The statistics are out for the biggest cable TV and data providers for the first quarter of the year and they show an industry that is still undergoing big changes. Broadband keeps growing and cable TV is starting to take some serious hits.
Perhaps the most relevant statistic of all is that there are now more broadband customers in the country than cable TV customers. The crossover happened sometime during the last quarter. This happened a little sooner than predicted due to plunging cable subscribers.
For the quarter the cable companies continued to clobber the telcos in terms of broadband customers. Led by big growth in broadband customers at Comcast and Charter the cable companies collectively added a little over 1 million new broadband customers for the quarter. Charter led the growth with 458,000 new broadband subscribers with Comcast a close second at 430,000 new customers.
Led by Frontier’s loss of 107,000 broadband customers for the quarter the telcos collectively lost 45,000 net customers for the quarter. Most of Frontier’s losses stem from the botched acquisition of Verizon FiOS properties. Verizon lost 27,000 customers for the quarter while AT&T U-verse was the only success among telcos adding 90,000 new customers for the quarter.
Looking back over the last year the telcos together lost 727,000 broadband customers while the cable companies together gained 3.11 million customers during the same period. The cable companies now control 63.2% of the broadband market, up from 61.5% of the market a year ago.
Overall the broadband market grew by 2.38 million new broadband subscribers for over the last year ending March 31. It’s a market controlled largely by the giant ISPs and the largest cable companies and telcos together account for 93.9 million broadband subscribers.
Cable TV shows a very different picture. The largest seven cable providers collectively lost 487,000 video subscribers for the quarter. That includes AT&T losing 233,000, Charter losing 100,000, Dish Networks losing 143,000, Verizon losing 13,000, Cox losing 4,000 and Altice losing 35,000. The only company to gain cable subscribers was Comcast, which gained 41,000.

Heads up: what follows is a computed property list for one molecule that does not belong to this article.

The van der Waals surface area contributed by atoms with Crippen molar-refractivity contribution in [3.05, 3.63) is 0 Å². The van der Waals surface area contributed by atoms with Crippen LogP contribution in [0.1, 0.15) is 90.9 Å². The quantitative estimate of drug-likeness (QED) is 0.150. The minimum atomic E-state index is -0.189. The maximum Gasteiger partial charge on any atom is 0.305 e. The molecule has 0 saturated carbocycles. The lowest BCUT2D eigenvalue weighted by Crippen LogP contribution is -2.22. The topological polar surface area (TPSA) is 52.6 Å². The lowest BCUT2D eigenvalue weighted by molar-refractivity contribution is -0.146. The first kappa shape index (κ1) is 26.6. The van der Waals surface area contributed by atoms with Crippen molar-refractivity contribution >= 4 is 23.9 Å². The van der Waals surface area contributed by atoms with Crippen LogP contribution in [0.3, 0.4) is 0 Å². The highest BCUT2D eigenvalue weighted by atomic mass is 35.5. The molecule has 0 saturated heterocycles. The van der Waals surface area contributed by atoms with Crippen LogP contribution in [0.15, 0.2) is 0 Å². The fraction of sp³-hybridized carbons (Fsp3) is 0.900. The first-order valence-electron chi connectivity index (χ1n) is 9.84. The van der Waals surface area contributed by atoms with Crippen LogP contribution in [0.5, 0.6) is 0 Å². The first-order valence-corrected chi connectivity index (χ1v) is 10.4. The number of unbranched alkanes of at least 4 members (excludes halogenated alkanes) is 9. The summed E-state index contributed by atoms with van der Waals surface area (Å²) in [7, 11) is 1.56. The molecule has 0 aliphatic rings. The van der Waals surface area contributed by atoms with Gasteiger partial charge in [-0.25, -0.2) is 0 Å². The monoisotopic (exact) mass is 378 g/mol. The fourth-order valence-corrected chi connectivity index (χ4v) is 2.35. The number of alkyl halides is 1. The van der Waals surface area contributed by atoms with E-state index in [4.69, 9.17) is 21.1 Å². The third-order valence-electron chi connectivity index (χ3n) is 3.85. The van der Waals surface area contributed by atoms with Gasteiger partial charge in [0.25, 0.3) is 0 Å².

Total industry cable subscriber losses were 762,000 for the quarter as smaller cable companies and telcos are also losing customers. That is five times larger than the industry losses of 141,000 in the first quarter of last year. This industry is now losing 2.4% of the market per year, but that r is clearly accelerating and will probably grow larger. The annual rate of decline is already significantly higher than last year’s rate of 1.8%.
At this point it’s clear that cord cutting is picking up steam and this was the worst performance ever by the industry.
The biggest losers have stories about their poor performance. Charter says it is doing better among its own historic customers but is losing a lot of customers from the Time Warner acquisition as Charter raises rates and does away with Time Warner promotional discounts. AT&T has been phasing out of cable TV over its U-Verse network. This is a DSL service that has speeds as high as 45 Mbps, but which is proving to be inadequate to carry both cable TV and broadband together. Dish Networks has been bogged down in numerous carriage and retransmission fights with programmers and has had a number of channels taken off the air.
But even considering all of these stories it’s clear that customers are leaving the big companies. Surveys of cord cutters show that very few of them come back to traditional cable after cutting the cord after they get used to getting programming in a different way.
What is probably most strikingly different about the numbers is that for years the first quarter has performed the best for the cable industry, which in recent years has still seen customer gains even while other quarters were trending downward. We’ll have to see what this terrible first quarter means for the rest of 2017.